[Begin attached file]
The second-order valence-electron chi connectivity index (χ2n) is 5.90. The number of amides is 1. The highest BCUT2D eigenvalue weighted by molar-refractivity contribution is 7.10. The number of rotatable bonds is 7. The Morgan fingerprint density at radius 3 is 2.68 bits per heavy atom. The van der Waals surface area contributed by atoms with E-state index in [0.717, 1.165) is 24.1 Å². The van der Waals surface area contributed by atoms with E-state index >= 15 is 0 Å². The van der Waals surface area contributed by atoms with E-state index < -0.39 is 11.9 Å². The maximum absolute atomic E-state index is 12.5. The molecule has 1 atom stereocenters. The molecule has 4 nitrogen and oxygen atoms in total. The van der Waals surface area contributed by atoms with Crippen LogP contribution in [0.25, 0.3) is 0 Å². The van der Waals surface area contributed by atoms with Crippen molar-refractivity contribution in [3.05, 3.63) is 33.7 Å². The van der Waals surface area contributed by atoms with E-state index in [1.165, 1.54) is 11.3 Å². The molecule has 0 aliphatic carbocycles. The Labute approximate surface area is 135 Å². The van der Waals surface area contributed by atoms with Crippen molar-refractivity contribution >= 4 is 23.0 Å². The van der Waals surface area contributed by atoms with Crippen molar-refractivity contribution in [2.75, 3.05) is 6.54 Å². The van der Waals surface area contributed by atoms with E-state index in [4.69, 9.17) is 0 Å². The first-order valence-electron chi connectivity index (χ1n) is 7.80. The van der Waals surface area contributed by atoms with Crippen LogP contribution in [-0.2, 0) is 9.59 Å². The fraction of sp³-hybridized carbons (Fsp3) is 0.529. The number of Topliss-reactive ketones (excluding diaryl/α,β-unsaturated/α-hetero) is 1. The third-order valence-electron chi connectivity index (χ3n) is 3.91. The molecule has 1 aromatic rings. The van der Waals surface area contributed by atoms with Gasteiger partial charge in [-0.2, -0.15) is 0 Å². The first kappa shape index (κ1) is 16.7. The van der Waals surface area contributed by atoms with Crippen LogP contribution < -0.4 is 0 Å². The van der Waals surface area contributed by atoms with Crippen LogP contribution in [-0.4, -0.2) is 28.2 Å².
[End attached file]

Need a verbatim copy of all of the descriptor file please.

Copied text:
The second-order valence-electron chi connectivity index (χ2n) is 5.90. The number of amides is 1. The highest BCUT2D eigenvalue weighted by molar-refractivity contribution is 7.10. The number of rotatable bonds is 7. The Morgan fingerprint density at radius 3 is 2.68 bits per heavy atom. The van der Waals surface area contributed by atoms with E-state index in [0.717, 1.165) is 24.1 Å². The van der Waals surface area contributed by atoms with E-state index >= 15 is 0 Å². The van der Waals surface area contributed by atoms with E-state index < -0.39 is 11.9 Å². The maximum absolute atomic E-state index is 12.5. The molecule has 1 atom stereocenters. The molecule has 4 nitrogen and oxygen atoms in total. The van der Waals surface area contributed by atoms with Crippen LogP contribution in [0.25, 0.3) is 0 Å². The van der Waals surface area contributed by atoms with Crippen molar-refractivity contribution in [3.05, 3.63) is 33.7 Å². The van der Waals surface area contributed by atoms with E-state index in [1.165, 1.54) is 11.3 Å². The molecule has 0 aliphatic carbocycles. The Labute approximate surface area is 135 Å². The van der Waals surface area contributed by atoms with Crippen molar-refractivity contribution >= 4 is 23.0 Å². The van der Waals surface area contributed by atoms with Crippen molar-refractivity contribution in [2.75, 3.05) is 6.54 Å². The van der Waals surface area contributed by atoms with E-state index in [4.69, 9.17) is 0 Å². The first-order valence-electron chi connectivity index (χ1n) is 7.80. The van der Waals surface area contributed by atoms with Crippen LogP contribution in [-0.2, 0) is 9.59 Å². The fraction of sp³-hybridized carbons (Fsp3) is 0.529. The number of Topliss-reactive ketones (excluding diaryl/α,β-unsaturated/α-hetero) is 1. The third-order valence-electron chi connectivity index (χ3n) is 3.91. The molecule has 1 aromatic rings. The van der Waals surface area contributed by atoms with Gasteiger partial charge in [-0.2, -0.15) is 0 Å². The first kappa shape index (κ1) is 16.7. The van der Waals surface area contributed by atoms with Crippen LogP contribution < -0.4 is 0 Å². The van der Waals surface area contributed by atoms with Crippen LogP contribution in [-0.4, -0.2) is 28.2 Å².